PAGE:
Culture’s influence in nation building

Most countries are amazed at how Rwanda is developing at a fast rate after the 1994 Genocide against the Tutsi.
Doreen Umutesi
Doreen Umutesi

Most countries are amazed at how Rwanda is developing at a fast rate after the 1994 Genocide against the Tutsi.

Currently, researchers and experts in Rwanda have witnessed development in terms of infrastructure, how effective policies are implemented and above all the superb sanitation of the country, which has left many astounded. 

What some of these people forget is that Rwanda had a rich heritage prior to colonialism. It’s the ‘intruders’ that disorganized Rwanda’s system with their divide and rule policy.

The collective participation of Rwandans in ancient times kept them strong thus making it one of the last parts of Africa to be sought by Europeans during colonial expansion in the late 19th century. 

Successful policies such as contribution performance contracts also known as Imihigo (which were also a motivation to achieve specific targets), the grass-root courts (Gacaca) and the Rwandan traditional community service (Umuganda), where all derived from the ancient traditional systems of our forefathers.

Since their cultural debut, the above practices have been adopted as a way to speed up the progress towards economic development and poverty reduction.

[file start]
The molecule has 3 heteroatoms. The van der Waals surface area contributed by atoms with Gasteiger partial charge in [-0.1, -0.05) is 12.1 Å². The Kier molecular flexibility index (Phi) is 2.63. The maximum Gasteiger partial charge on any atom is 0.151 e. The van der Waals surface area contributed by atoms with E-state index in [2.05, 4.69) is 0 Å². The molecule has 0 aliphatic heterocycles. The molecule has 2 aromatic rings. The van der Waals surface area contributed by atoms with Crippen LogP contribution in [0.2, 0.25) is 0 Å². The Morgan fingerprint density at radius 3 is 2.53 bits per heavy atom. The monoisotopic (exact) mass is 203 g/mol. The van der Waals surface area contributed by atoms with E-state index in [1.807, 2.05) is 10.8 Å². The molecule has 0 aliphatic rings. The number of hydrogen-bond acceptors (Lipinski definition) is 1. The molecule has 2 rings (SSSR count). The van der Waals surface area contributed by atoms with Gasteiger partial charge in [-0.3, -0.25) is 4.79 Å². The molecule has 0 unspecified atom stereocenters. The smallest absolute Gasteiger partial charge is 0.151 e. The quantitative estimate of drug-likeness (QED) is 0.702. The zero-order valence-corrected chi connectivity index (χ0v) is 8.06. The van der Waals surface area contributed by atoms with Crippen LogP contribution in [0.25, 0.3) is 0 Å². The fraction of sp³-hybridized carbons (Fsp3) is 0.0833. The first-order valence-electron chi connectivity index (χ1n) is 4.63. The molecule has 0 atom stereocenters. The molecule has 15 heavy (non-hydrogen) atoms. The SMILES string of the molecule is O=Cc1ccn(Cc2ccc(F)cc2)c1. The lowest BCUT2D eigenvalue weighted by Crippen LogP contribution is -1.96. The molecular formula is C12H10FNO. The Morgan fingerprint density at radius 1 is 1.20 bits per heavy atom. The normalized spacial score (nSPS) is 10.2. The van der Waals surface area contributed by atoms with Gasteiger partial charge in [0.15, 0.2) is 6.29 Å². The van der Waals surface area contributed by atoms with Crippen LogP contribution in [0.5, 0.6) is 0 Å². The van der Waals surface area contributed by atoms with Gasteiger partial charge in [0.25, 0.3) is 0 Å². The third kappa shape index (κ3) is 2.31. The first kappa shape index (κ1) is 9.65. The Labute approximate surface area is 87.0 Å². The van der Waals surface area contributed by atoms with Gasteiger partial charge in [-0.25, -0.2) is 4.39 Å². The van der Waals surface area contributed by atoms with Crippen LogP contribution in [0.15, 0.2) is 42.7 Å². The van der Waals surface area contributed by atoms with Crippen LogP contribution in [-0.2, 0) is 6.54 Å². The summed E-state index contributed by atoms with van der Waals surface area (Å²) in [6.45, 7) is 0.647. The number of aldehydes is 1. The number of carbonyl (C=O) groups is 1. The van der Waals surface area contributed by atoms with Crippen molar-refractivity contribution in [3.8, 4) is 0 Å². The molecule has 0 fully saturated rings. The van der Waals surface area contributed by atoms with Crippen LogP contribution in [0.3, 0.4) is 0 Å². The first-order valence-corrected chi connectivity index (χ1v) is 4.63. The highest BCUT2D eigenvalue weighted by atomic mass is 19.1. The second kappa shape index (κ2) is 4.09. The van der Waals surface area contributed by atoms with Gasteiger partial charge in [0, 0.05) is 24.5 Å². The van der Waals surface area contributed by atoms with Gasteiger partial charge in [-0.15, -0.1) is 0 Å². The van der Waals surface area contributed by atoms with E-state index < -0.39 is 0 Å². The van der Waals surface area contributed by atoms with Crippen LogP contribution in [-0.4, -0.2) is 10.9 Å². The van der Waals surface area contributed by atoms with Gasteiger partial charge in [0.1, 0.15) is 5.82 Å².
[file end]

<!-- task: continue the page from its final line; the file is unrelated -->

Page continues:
The Economic Development and Poverty Reduction Strategy (EDPRS) of Rwanda were implemented by up to 90% percent according to a household survey dubbed EICV3 and the Demographic Health Survey known as DHS4.

EICV3 covers living conditions, income, expenditures, poverty, housing conditions, education and employment, while DHS4 covers household health conditions, especially for women and children, including fertility rates, access to health facilities, anaemia, malaria, nutrition and HIV/AIDS.

Gross Domestic Product per capita increased from US$212 in 2001 to US$540 per capita in 2010.

Culture is what defines people; it develops their way of thinking.

A study commission by Centre for Public Policy at Northumbria University analysed and indentified cultural polices and programmes as contributors to preventing and reducing poverty and social exclusion.

The study stated that ensuring effective access to participation in cultural activities can also be instrumental in helping people over come poverty and social exclusion using building skills like self confidence, self esteem and identity.


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